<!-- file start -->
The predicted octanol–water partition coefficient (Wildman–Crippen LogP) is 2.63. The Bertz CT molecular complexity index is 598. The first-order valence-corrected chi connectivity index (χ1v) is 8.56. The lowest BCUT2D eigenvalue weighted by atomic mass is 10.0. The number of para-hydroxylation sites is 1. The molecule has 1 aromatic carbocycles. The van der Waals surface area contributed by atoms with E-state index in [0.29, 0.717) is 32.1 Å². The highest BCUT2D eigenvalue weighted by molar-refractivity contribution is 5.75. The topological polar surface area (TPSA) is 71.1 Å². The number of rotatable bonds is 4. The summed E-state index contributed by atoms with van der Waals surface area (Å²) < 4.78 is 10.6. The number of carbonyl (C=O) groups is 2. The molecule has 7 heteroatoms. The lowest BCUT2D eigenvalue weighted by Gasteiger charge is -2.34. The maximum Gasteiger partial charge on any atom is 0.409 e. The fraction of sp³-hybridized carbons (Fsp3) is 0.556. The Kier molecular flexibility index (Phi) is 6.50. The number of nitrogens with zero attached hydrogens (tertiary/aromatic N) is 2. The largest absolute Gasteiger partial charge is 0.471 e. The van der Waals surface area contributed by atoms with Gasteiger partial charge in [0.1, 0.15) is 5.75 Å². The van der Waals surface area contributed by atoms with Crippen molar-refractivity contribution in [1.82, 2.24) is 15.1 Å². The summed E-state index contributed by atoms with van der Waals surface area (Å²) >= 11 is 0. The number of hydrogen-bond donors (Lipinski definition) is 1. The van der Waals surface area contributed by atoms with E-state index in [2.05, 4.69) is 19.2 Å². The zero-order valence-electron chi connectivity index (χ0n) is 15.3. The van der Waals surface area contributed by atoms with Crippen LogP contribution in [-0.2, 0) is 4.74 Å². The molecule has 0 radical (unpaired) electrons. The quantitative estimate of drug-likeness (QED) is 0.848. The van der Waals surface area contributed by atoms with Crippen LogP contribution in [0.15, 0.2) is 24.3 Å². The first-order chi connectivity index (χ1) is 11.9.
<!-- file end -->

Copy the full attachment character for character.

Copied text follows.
The predicted octanol–water partition coefficient (Wildman–Crippen LogP) is 2.63. The Bertz CT molecular complexity index is 598. The first-order valence-corrected chi connectivity index (χ1v) is 8.56. The lowest BCUT2D eigenvalue weighted by atomic mass is 10.0. The number of para-hydroxylation sites is 1. The molecule has 1 aromatic carbocycles. The van der Waals surface area contributed by atoms with E-state index in [0.29, 0.717) is 32.1 Å². The highest BCUT2D eigenvalue weighted by molar-refractivity contribution is 5.75. The topological polar surface area (TPSA) is 71.1 Å². The number of rotatable bonds is 4. The summed E-state index contributed by atoms with van der Waals surface area (Å²) < 4.78 is 10.6. The number of carbonyl (C=O) groups is 2. The molecule has 7 heteroatoms. The lowest BCUT2D eigenvalue weighted by Gasteiger charge is -2.34. The maximum Gasteiger partial charge on any atom is 0.409 e. The fraction of sp³-hybridized carbons (Fsp3) is 0.556. The Kier molecular flexibility index (Phi) is 6.50. The number of nitrogens with zero attached hydrogens (tertiary/aromatic N) is 2. The largest absolute Gasteiger partial charge is 0.471 e. The van der Waals surface area contributed by atoms with Gasteiger partial charge in [0.1, 0.15) is 5.75 Å². The van der Waals surface area contributed by atoms with Crippen molar-refractivity contribution in [1.82, 2.24) is 15.1 Å². The summed E-state index contributed by atoms with van der Waals surface area (Å²) >= 11 is 0. The number of hydrogen-bond donors (Lipinski definition) is 1. The van der Waals surface area contributed by atoms with E-state index in [2.05, 4.69) is 19.2 Å². The zero-order valence-electron chi connectivity index (χ0n) is 15.3. The van der Waals surface area contributed by atoms with Crippen LogP contribution in [-0.2, 0) is 4.74 Å². The molecule has 0 radical (unpaired) electrons. The quantitative estimate of drug-likeness (QED) is 0.848. The van der Waals surface area contributed by atoms with Crippen LogP contribution in [0.15, 0.2) is 24.3 Å². The first-order chi connectivity index (χ1) is 11.9.